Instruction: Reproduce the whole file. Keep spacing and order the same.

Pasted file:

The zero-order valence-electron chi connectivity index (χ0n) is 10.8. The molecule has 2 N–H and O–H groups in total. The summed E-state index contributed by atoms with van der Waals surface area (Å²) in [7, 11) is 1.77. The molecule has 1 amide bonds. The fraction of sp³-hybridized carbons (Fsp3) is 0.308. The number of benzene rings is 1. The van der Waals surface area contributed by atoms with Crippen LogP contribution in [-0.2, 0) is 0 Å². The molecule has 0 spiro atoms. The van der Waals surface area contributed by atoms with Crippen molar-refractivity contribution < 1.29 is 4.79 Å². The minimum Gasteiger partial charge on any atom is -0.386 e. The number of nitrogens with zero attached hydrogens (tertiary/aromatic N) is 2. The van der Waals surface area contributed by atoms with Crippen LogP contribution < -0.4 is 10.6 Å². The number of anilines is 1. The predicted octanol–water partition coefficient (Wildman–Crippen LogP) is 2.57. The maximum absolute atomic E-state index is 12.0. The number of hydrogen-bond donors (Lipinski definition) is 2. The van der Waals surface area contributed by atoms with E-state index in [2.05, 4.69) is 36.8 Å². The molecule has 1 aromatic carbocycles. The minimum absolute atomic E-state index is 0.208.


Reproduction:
The zero-order valence-electron chi connectivity index (χ0n) is 10.8. The molecule has 2 N–H and O–H groups in total. The summed E-state index contributed by atoms with van der Waals surface area (Å²) in [7, 11) is 1.77. The molecule has 1 amide bonds. The fraction of sp³-hybridized carbons (Fsp3) is 0.308. The number of benzene rings is 1. The van der Waals surface area contributed by atoms with Crippen LogP contribution in [-0.2, 0) is 0 Å². The molecule has 0 spiro atoms. The van der Waals surface area contributed by atoms with Crippen molar-refractivity contribution < 1.29 is 4.79 Å². The minimum Gasteiger partial charge on any atom is -0.386 e. The number of nitrogens with zero attached hydrogens (tertiary/aromatic N) is 2. The van der Waals surface area contributed by atoms with Crippen LogP contribution < -0.4 is 10.6 Å². The number of anilines is 1. The predicted octanol–water partition coefficient (Wildman–Crippen LogP) is 2.57. The maximum absolute atomic E-state index is 12.0. The number of hydrogen-bond donors (Lipinski definition) is 2. The van der Waals surface area contributed by atoms with E-state index in [2.05, 4.69) is 36.8 Å². The molecule has 1 aromatic carbocycles. The minimum absolute atomic E-state index is 0.208.